The most puzzling thing about this game, though, is that it seems to completely lack a main plot. All RPGs, be it Japanese-style or AD&D-style, have a main plot. It's this main plot that drives the game. The player has to follow the main plot, and solve puzzles to advance this main plot. While there may be sidequests, advancing the main plot is what advances the game. Most RPGs have very strong and involved main plots. Basically the main plot is what makes an RPG.
This game, however, seems to completely lack a main plot. Moreover, while it has very deep and involved small sideplots, these seem to be completely irrelevant with regard to the gameplay. They are a bit like mini-movies which you can watch but which do not really affect the gameplay in any way, don't give clues about anything nor help you in any way to advance in the game. Even the intro, which takes over an hour to play through (!) is quite involved but, in the end, seems also completely irrelevant with regard to the game itself.
The game seems to lack any sort of tutorial-style introduction, or some other clear indication of what is the goal of the game. Since the game and its goals are rather different than in any other RPG game, this makes the game rather confusing at first. Especially given that the amount of village/dungeon visits is limited, a new player will find himself wasting the valuable visits for nothing because he doesn't really know what is it really that he's supposed to do. It takes time before you get the idea of what you have to do, and by that time you have already wasted quite a lot of visits.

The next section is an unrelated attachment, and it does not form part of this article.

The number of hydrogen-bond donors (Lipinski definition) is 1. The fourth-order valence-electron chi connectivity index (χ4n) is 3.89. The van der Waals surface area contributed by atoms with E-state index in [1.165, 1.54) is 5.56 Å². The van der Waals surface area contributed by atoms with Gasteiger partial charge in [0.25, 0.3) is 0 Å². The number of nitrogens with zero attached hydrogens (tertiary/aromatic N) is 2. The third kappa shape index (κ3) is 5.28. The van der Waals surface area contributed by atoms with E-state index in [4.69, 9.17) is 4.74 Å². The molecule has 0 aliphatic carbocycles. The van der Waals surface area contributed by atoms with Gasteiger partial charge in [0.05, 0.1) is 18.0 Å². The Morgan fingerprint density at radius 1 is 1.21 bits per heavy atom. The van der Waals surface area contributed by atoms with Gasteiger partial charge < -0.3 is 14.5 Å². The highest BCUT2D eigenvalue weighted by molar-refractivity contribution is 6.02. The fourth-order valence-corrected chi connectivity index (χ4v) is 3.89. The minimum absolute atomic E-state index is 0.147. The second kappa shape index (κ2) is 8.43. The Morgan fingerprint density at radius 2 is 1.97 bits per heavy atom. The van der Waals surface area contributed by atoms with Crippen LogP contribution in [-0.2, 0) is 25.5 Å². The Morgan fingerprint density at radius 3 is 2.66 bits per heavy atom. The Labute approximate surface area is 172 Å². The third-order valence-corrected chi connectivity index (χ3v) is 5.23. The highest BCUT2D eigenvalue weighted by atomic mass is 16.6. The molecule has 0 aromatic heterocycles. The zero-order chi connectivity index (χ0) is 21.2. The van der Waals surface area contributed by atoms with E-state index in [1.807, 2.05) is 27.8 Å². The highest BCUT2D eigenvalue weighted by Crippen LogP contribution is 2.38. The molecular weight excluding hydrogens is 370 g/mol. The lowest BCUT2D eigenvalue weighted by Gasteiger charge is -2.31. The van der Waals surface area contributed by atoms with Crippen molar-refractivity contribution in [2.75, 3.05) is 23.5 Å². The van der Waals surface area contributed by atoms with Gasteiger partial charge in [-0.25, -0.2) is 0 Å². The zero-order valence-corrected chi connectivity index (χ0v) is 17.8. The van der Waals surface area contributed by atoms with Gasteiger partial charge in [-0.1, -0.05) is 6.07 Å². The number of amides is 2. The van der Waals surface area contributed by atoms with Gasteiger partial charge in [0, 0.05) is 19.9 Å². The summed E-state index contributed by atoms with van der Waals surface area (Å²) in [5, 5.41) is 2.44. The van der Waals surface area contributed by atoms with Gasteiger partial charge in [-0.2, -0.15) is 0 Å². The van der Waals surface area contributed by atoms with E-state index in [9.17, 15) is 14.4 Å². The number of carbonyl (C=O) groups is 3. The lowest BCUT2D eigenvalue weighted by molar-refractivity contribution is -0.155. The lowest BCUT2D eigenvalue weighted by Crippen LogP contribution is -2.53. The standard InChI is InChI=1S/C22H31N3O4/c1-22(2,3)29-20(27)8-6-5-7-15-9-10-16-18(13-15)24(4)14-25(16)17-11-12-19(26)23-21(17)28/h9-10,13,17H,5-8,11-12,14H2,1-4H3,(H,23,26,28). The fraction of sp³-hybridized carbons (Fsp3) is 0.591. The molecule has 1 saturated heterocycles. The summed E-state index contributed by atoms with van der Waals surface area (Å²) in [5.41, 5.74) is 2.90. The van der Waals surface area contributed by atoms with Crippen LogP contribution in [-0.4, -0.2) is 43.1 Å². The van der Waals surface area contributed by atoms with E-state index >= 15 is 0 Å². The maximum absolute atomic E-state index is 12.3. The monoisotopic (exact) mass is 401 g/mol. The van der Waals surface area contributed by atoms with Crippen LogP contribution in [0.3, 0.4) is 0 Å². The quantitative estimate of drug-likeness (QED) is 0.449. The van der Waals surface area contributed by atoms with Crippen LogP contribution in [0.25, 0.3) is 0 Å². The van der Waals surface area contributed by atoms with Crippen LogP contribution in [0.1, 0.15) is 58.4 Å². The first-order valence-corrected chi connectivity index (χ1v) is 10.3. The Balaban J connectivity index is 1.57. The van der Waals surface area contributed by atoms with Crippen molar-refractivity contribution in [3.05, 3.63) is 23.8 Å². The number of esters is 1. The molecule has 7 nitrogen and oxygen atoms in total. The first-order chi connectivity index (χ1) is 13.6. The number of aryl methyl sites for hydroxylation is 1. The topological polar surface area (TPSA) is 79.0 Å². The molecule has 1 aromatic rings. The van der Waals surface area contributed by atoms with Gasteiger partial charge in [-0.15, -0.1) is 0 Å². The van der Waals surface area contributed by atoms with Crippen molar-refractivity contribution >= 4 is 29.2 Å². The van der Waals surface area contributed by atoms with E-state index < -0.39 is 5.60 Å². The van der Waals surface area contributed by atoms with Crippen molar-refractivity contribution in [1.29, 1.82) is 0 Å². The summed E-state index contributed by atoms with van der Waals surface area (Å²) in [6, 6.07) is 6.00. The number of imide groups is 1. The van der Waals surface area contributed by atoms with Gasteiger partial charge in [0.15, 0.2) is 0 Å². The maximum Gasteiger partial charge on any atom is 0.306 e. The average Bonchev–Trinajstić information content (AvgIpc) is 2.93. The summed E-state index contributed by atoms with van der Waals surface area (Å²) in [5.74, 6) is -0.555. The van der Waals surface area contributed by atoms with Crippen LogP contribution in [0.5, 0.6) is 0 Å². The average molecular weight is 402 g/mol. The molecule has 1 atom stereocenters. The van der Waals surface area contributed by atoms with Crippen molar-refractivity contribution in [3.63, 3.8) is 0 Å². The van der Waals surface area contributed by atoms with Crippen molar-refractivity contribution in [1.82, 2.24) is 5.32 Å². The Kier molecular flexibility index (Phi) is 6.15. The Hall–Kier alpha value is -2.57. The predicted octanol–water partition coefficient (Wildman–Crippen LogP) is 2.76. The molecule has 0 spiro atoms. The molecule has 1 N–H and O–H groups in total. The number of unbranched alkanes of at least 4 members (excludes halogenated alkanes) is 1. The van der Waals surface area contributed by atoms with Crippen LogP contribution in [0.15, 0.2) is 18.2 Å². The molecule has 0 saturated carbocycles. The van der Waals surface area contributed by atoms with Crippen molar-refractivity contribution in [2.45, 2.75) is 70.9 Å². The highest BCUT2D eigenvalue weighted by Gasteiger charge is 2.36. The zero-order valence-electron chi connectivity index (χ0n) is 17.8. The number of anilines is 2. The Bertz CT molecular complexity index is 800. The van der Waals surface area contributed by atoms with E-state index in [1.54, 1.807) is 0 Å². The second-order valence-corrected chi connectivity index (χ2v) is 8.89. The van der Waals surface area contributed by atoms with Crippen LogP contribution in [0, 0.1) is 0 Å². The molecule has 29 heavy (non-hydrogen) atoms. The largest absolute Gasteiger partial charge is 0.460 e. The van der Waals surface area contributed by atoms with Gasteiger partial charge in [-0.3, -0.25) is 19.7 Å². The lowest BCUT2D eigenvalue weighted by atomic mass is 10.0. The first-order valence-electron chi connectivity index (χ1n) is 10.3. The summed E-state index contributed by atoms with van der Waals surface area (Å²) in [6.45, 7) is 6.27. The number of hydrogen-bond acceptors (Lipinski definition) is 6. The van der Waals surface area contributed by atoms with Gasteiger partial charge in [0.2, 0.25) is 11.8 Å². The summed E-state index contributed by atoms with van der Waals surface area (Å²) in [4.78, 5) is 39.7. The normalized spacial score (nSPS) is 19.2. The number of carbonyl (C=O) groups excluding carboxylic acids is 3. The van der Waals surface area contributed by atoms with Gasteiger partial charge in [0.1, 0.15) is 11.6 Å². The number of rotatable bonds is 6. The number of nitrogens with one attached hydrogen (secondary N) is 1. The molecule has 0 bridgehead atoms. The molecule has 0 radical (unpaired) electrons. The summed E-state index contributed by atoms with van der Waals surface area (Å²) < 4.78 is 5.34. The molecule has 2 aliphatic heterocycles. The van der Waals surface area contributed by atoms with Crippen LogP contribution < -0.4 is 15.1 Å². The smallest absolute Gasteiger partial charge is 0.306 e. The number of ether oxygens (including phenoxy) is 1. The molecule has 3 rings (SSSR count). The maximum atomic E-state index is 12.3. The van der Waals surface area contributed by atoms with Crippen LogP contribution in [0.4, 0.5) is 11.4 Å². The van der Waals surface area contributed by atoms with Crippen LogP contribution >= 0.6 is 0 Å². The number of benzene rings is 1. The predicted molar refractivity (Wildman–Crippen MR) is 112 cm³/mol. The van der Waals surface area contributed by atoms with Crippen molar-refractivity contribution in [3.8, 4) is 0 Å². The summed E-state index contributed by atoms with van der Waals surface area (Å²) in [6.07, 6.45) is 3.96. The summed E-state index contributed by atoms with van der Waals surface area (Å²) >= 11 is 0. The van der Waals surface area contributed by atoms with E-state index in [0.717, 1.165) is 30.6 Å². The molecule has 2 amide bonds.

The "good end" of the game, that is, the ending which shows the actual intended ending of the story (which started in the hour-long intro) is basically an easter egg which is practically impossible to find out without reading precise instructions. The "normal ending", the one which you get by normal play, is little more than a "congratulations" screen (in other words, it's not the actual ending of the story).
The strange thing is that the game gives absolutely no hints that there actually is a different "good ending" at all. Also, it doesn't give any hints whatsoever about how you could get to that ending. The method by which you get there is very complicated and requires very precise steps to be taken at very precise moments in the game. Even if you knew there was a better ending (which you don't) it would be impossible to figure out how to get there. The only way to do it is to read meticulous instructions from the internet. It's basically a very well hidden easter egg. I find this rather puzzling.
All these negative points probably sound a lot more negative than they really are, though. The game is not as bad as it may sound and, as I mentioned, it can be quite addictive. I just have very hard time deciding whether this is an absolutely superb game, or whether it's a small disappointment.